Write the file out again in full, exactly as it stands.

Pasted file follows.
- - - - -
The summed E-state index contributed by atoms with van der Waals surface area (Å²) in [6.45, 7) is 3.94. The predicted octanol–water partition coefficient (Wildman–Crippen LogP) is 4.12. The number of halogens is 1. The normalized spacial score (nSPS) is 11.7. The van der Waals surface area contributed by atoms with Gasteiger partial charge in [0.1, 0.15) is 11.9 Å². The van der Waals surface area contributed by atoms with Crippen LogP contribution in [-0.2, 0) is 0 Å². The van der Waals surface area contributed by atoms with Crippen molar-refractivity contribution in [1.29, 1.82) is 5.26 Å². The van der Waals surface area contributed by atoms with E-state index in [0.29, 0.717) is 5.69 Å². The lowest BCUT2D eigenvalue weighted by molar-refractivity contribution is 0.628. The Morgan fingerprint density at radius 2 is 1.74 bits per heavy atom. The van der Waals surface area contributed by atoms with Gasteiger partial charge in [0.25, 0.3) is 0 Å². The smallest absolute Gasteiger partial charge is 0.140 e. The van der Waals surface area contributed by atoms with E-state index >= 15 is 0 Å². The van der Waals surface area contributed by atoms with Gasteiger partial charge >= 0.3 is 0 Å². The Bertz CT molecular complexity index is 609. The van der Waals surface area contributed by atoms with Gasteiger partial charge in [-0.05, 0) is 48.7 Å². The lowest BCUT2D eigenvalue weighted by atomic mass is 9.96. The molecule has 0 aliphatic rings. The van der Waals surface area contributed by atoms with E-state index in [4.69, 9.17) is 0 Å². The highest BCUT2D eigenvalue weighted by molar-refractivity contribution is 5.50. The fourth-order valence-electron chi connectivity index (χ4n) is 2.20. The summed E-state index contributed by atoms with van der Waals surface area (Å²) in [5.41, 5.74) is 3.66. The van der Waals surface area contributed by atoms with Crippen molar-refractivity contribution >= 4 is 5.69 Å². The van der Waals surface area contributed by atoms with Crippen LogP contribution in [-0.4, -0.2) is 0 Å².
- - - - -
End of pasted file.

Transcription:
The summed E-state index contributed by atoms with van der Waals surface area (Å²) in [6.45, 7) is 3.94. The predicted octanol–water partition coefficient (Wildman–Crippen LogP) is 4.12. The number of halogens is 1. The normalized spacial score (nSPS) is 11.7. The van der Waals surface area contributed by atoms with Gasteiger partial charge in [0.1, 0.15) is 11.9 Å². The van der Waals surface area contributed by atoms with Crippen LogP contribution in [-0.2, 0) is 0 Å². The van der Waals surface area contributed by atoms with Crippen molar-refractivity contribution in [1.29, 1.82) is 5.26 Å². The van der Waals surface area contributed by atoms with E-state index in [0.29, 0.717) is 5.69 Å². The lowest BCUT2D eigenvalue weighted by molar-refractivity contribution is 0.628. The Morgan fingerprint density at radius 2 is 1.74 bits per heavy atom. The van der Waals surface area contributed by atoms with Gasteiger partial charge in [0.25, 0.3) is 0 Å². The smallest absolute Gasteiger partial charge is 0.140 e. The van der Waals surface area contributed by atoms with E-state index >= 15 is 0 Å². The van der Waals surface area contributed by atoms with Gasteiger partial charge >= 0.3 is 0 Å². The Bertz CT molecular complexity index is 609. The van der Waals surface area contributed by atoms with Gasteiger partial charge in [-0.05, 0) is 48.7 Å². The lowest BCUT2D eigenvalue weighted by atomic mass is 9.96. The molecule has 0 aliphatic rings. The van der Waals surface area contributed by atoms with E-state index in [4.69, 9.17) is 0 Å². The highest BCUT2D eigenvalue weighted by molar-refractivity contribution is 5.50. The fourth-order valence-electron chi connectivity index (χ4n) is 2.20. The summed E-state index contributed by atoms with van der Waals surface area (Å²) in [5.41, 5.74) is 3.66. The van der Waals surface area contributed by atoms with Crippen molar-refractivity contribution >= 4 is 5.69 Å². The van der Waals surface area contributed by atoms with Crippen LogP contribution in [-0.4, -0.2) is 0 Å².